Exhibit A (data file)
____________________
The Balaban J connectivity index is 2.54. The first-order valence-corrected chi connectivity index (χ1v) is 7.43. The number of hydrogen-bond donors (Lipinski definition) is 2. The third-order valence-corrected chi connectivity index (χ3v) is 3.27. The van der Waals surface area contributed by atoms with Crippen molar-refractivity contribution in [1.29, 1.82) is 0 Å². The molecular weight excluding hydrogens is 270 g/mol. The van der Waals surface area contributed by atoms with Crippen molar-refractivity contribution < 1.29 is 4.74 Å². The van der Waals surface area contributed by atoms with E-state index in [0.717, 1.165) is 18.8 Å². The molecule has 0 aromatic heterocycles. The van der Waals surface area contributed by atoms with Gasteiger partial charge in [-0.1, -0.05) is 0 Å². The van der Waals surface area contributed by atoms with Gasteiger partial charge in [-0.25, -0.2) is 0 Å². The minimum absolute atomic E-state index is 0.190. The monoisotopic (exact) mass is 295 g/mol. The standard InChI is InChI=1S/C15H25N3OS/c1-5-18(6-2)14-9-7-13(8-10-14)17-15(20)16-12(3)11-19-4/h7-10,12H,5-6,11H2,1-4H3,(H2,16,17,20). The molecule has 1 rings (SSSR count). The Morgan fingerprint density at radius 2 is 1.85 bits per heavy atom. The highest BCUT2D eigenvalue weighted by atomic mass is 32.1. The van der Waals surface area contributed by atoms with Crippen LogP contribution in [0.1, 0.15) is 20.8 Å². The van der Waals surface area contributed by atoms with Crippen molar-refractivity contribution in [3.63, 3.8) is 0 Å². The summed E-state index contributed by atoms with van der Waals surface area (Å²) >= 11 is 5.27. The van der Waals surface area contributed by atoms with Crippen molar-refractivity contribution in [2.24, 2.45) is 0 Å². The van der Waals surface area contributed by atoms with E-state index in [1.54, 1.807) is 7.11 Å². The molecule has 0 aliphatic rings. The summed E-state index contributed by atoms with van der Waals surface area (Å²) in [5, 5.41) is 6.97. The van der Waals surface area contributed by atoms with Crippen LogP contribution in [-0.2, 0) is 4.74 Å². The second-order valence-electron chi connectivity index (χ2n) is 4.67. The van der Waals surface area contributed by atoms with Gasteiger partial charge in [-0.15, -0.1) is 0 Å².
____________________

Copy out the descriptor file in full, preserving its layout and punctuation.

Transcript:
The Balaban J connectivity index is 2.54. The first-order valence-corrected chi connectivity index (χ1v) is 7.43. The number of hydrogen-bond donors (Lipinski definition) is 2. The third-order valence-corrected chi connectivity index (χ3v) is 3.27. The van der Waals surface area contributed by atoms with Crippen molar-refractivity contribution in [1.29, 1.82) is 0 Å². The molecular weight excluding hydrogens is 270 g/mol. The van der Waals surface area contributed by atoms with Crippen molar-refractivity contribution < 1.29 is 4.74 Å². The van der Waals surface area contributed by atoms with E-state index in [0.717, 1.165) is 18.8 Å². The molecule has 0 aromatic heterocycles. The van der Waals surface area contributed by atoms with Gasteiger partial charge in [-0.1, -0.05) is 0 Å². The van der Waals surface area contributed by atoms with Gasteiger partial charge in [-0.25, -0.2) is 0 Å². The minimum absolute atomic E-state index is 0.190. The monoisotopic (exact) mass is 295 g/mol. The standard InChI is InChI=1S/C15H25N3OS/c1-5-18(6-2)14-9-7-13(8-10-14)17-15(20)16-12(3)11-19-4/h7-10,12H,5-6,11H2,1-4H3,(H2,16,17,20). The molecule has 1 rings (SSSR count). The Morgan fingerprint density at radius 2 is 1.85 bits per heavy atom. The highest BCUT2D eigenvalue weighted by atomic mass is 32.1. The van der Waals surface area contributed by atoms with Crippen LogP contribution in [0.1, 0.15) is 20.8 Å². The van der Waals surface area contributed by atoms with Crippen molar-refractivity contribution in [3.63, 3.8) is 0 Å². The summed E-state index contributed by atoms with van der Waals surface area (Å²) >= 11 is 5.27. The van der Waals surface area contributed by atoms with Crippen molar-refractivity contribution in [2.24, 2.45) is 0 Å². The van der Waals surface area contributed by atoms with E-state index in [1.54, 1.807) is 7.11 Å². The molecule has 0 aliphatic rings. The summed E-state index contributed by atoms with van der Waals surface area (Å²) in [5, 5.41) is 6.97. The van der Waals surface area contributed by atoms with Crippen LogP contribution in [-0.2, 0) is 4.74 Å². The second-order valence-electron chi connectivity index (χ2n) is 4.67. The van der Waals surface area contributed by atoms with Gasteiger partial charge in [-0.15, -0.1) is 0 Å².